Article Abstract

Consistency of radiologists in identifying pulmonary nodules based on low-dose computed tomography

Authors: Shuai Ming, Wei Yang, Si-Jia Cui, Shuai Huang, Xiang-Yang Gong

Abstract

Background: To study the consistency of radiologists in identifying pulmonary nodules based on low-dose computed tomography (LDCT), and to analyze factors that affect the consistency.
Methods: A total of 750 LDCT cases were collected randomly from three medical centers. Three experienced chest radiologists independently evaluated and detected the pulmonary nodules on 625 cases of LDCT images. The detected nodules were classified into 3 groups: group I (detected by all radiologists); group II (detected by two radiologists); group III (detected by only one radiologist). The consistency with respect to the image features of individual nodules was assessed.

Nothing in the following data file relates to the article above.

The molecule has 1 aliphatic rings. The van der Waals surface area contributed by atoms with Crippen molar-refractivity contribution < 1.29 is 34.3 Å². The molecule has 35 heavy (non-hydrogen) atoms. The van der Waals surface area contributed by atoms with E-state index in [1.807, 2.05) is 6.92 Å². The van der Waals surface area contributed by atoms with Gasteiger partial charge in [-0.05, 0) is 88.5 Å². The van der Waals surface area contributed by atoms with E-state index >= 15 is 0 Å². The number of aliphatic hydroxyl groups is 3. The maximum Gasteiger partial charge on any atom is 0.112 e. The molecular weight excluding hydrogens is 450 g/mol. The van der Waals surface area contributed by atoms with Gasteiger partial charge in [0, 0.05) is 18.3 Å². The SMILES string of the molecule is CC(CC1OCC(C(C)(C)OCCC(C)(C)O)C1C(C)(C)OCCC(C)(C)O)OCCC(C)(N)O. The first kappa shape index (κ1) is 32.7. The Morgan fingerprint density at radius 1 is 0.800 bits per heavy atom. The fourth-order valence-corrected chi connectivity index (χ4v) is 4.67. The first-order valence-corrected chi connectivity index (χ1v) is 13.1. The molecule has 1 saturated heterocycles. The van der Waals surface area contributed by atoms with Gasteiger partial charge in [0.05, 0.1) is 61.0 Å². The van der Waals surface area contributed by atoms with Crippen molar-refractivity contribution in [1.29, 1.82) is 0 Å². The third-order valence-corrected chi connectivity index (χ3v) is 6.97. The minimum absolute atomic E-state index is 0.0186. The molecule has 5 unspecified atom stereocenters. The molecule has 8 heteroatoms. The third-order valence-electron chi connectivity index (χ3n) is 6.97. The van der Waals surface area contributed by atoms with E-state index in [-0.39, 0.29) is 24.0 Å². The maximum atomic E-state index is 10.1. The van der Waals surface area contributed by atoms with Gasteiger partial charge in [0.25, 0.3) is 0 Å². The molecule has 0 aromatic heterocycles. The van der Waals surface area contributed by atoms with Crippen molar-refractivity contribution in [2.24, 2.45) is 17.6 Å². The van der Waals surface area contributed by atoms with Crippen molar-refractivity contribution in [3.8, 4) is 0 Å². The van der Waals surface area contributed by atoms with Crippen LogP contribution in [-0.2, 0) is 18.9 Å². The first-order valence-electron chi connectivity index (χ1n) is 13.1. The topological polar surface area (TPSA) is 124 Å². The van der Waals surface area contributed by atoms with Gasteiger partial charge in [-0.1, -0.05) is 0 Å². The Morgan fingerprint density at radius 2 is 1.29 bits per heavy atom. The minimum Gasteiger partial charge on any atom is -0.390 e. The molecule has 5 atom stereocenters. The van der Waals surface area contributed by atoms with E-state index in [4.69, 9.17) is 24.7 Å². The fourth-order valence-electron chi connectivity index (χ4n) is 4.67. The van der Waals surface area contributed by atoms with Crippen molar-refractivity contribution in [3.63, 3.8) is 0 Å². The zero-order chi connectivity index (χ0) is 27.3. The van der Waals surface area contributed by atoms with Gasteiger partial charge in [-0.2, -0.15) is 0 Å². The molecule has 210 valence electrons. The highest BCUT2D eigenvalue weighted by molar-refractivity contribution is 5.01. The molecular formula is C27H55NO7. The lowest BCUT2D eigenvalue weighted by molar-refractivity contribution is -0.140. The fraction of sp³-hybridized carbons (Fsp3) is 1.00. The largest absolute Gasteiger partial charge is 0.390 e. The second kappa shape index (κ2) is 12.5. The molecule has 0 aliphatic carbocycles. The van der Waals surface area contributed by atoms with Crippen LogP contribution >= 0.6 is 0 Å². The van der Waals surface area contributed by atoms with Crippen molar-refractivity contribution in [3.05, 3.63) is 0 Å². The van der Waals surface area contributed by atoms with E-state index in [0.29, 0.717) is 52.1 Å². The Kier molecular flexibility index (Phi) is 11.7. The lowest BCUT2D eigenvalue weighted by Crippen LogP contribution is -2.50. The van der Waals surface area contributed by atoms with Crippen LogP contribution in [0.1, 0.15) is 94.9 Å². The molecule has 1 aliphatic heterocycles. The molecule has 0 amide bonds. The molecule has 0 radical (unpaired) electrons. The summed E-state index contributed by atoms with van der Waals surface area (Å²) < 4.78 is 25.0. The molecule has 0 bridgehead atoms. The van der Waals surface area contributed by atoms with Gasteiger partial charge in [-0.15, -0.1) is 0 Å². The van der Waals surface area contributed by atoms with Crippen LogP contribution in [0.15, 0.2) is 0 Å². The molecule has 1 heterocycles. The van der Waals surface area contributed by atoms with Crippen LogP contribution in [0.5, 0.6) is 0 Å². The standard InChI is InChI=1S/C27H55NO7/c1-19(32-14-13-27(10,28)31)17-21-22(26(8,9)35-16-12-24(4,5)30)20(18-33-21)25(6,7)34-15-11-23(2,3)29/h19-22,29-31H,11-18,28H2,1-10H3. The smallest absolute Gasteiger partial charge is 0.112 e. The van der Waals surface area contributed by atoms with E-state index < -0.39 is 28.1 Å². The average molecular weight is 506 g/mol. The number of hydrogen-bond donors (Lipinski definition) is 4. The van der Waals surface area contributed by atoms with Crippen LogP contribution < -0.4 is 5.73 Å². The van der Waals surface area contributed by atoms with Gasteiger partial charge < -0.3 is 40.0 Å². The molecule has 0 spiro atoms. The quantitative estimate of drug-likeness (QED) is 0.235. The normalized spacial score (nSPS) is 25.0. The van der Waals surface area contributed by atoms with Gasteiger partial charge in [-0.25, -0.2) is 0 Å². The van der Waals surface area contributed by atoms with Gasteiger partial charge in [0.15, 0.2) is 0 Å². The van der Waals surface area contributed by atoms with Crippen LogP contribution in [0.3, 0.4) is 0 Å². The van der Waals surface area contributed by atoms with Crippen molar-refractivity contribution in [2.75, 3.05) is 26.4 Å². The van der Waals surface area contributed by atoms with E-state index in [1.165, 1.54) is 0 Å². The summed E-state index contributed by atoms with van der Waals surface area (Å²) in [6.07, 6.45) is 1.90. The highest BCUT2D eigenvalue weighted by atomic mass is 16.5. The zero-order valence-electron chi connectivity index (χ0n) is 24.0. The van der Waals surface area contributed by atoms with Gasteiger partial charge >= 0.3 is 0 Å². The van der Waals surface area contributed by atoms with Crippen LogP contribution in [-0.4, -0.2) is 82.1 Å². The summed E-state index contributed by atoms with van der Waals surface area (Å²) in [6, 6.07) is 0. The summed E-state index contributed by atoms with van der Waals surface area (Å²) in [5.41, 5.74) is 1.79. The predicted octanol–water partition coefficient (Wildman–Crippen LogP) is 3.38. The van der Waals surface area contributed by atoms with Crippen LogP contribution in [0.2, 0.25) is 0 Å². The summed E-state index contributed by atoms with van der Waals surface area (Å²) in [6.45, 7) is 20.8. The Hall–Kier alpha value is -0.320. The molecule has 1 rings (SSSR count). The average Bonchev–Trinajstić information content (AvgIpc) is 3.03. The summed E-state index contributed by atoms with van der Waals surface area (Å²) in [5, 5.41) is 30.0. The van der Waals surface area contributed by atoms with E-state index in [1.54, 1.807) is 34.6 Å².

Results: A total of 1,206 nodules were identified by the three radiologists. There were 234 (19.4%) nodules in group I, 377 (31.3%) nodules in group II, and 595 (49.3%) nodules in group III. Logistic regression showed that the size, density, and location of the nodules correlated with the detection of nodules. Nodules sized great than or equal to 4 mm were more consistently identified than nodules sized less than 4 mm. Solid and calcified nodules were more consistently identified than sub-solid nodules. Nodules located in the outer zone were more consistently identified than hilar nodules.
Conclusions: There was considerable inter-reader variability with respect to identification of pulmonary nodules in LDCT. Larger nodules, solid or calcified nodules, and nodules located in the outer zone were more consistently identified.